At a recent press junket, The Boys showrunner Eric Kripke said that he got involved in The Boys to make fun of superheroes, but this remarkable streaming series goes far beyond just that. There are plenty of jabs at the saturated genre and its most iconic characters, many of which end in shocking moments of depravity. But these are often in service to a broader satire, one that takes aim at a world threatened by political extremism, individual apathy, and corporate greed.
Season two picks up shortly after the events of the first, with Billy Butcher missing following his confrontation with Homelander, while The Boys are exiled underground as their existence is exposed to the world. Things aren't all peachy for The Seven either, who remain under the thumb of an increasingly unstable Homelander and face a challenging new member in the brash, social media savvy Stormfront (a bold turn from Aya Cash).
Despite the long wait for these new episodes, The Boys hasn't lost any of its impressive momentum, bounding into an ambitious second season with big surprises from the very beginning. In the opening three episodes alone, there are moments that will make your jaw drop out of horror, disbelief, or quite possibly both. Many scenes tread pretty close to the edge, but the show never feels distasteful in a malicious sense, taking care not to glorify the actions of its reprehensible characters.
Speaking of which, this stellar cast deserves credit for ensuring each shocking moment lands exactly right. Almost every member brings something unique to their performance, which often makes for mesmerising viewing.
Antony Starr is surely a standout as Homelander, a disturbing Superman allegory whose contempt for human life is matched only by his unnerving lust for breast milk. The Boys isn't an outright horror show, but this performance is unquestionably terrifying. Jessie Usher's speedster A-Train is similarly intimidating, but with an intriguing human element that makes him far more than just Homelander Lite.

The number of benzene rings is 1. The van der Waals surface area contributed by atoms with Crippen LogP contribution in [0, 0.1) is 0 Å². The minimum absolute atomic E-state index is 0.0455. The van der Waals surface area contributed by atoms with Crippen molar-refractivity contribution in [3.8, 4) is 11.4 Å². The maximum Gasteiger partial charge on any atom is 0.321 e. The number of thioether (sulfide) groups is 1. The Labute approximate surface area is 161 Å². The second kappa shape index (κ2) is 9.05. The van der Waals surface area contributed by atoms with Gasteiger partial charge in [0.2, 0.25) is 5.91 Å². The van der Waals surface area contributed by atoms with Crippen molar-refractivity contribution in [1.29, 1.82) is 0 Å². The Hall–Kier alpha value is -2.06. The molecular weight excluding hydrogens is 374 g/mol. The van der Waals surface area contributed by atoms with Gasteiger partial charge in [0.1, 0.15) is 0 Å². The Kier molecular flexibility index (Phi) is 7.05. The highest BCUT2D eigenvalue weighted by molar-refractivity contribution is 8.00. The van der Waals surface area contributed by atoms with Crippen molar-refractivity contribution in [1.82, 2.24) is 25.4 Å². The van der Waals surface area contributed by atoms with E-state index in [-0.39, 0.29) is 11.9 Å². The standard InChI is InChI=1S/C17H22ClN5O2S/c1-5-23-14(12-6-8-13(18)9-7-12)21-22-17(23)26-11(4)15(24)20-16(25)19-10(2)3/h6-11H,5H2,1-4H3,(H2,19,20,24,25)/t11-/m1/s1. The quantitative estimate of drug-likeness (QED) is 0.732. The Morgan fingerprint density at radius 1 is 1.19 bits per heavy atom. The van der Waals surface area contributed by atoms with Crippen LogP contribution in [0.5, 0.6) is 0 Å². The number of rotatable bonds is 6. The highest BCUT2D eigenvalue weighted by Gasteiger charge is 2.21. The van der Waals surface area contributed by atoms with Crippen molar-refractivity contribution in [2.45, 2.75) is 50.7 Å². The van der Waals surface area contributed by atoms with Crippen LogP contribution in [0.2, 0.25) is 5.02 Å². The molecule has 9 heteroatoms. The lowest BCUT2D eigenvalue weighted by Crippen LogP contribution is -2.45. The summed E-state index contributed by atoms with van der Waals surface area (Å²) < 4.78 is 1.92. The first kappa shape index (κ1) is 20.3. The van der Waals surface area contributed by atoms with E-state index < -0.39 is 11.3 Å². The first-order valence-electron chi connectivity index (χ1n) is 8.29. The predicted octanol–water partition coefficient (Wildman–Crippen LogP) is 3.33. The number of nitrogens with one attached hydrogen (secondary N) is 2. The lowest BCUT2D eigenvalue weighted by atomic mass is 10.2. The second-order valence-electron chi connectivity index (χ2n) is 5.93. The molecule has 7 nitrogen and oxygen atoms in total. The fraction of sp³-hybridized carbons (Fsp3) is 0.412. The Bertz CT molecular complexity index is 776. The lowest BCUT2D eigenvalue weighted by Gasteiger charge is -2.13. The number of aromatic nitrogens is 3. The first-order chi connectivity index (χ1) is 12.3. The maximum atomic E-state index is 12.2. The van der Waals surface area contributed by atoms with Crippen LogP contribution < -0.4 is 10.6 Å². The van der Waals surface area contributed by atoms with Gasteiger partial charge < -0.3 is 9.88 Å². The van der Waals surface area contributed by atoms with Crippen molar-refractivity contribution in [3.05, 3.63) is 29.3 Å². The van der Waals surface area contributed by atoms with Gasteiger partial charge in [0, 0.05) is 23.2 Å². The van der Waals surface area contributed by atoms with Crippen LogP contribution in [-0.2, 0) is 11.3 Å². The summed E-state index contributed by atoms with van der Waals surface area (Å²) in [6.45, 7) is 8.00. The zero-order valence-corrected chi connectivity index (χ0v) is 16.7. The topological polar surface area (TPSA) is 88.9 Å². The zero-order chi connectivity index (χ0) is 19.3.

Chace Crawford brings the comic relief as aquatic superhero The Deep, who makes a misguided pitch for redemption that goes about as well as you would expect. Some of the finest moments in these opening episodes are courtesy of his madcap schemes, which are a farcical joy to watch unfold.
Jack Quaid and Erin Moriarty are the heart of the show as Hughie Campbell and Annie January (aka Starlight), two characters yet to have their moral compasses bashed entirely out of alignment. That said, both have been forced to evolve in order to survive their toxic surroundings, pushing them in interesting new directions.
But of course, the star of the show is undoubtedly Karl Urban as Billy Butcher, who returns with another outrageously over-the-top performance. While his cockney accent is questionable at best, the confident swagger is so powerful that you hardly notice and the character's sheer unpredictability is a delight.
Efforts are made to expand upon Karen Fukuhara's Kimiko to some success, but the character is yet to make her mark in quite the same way as many others. The same could be said for Laz Alonso and Tomer Capon, who reprise their roles as Mother's Milk and Frenchie, both of whom lack the standout moments frequently gifted to their peers.
Whenever a cold, menacing villain is required, Hollywood calls Giancarlo Esposito and it's not hard to see why. He has a proven track record in this kind of role, but while he gives a strong performance as calculating CEO Stan Edgar, it veers a bit too close to Gus Fring in Breaking Bad and Moff Gideon in The Mandalorian. In a show that has so many novel elements, Esposito is a rare instance where The Boys plays disappointingly safe.
These minor drawbacks aside, The Boys season two is off to a brilliant start on Amazon Prime Video. The series still packs a mighty wallop, but never loses sight of its sharp social commentary in the mess of blood and guts.
The Boys season 2 lands on Amazon Prime Video on Friday 4th September. If you're looking for something else to watch, check out our TV Guide.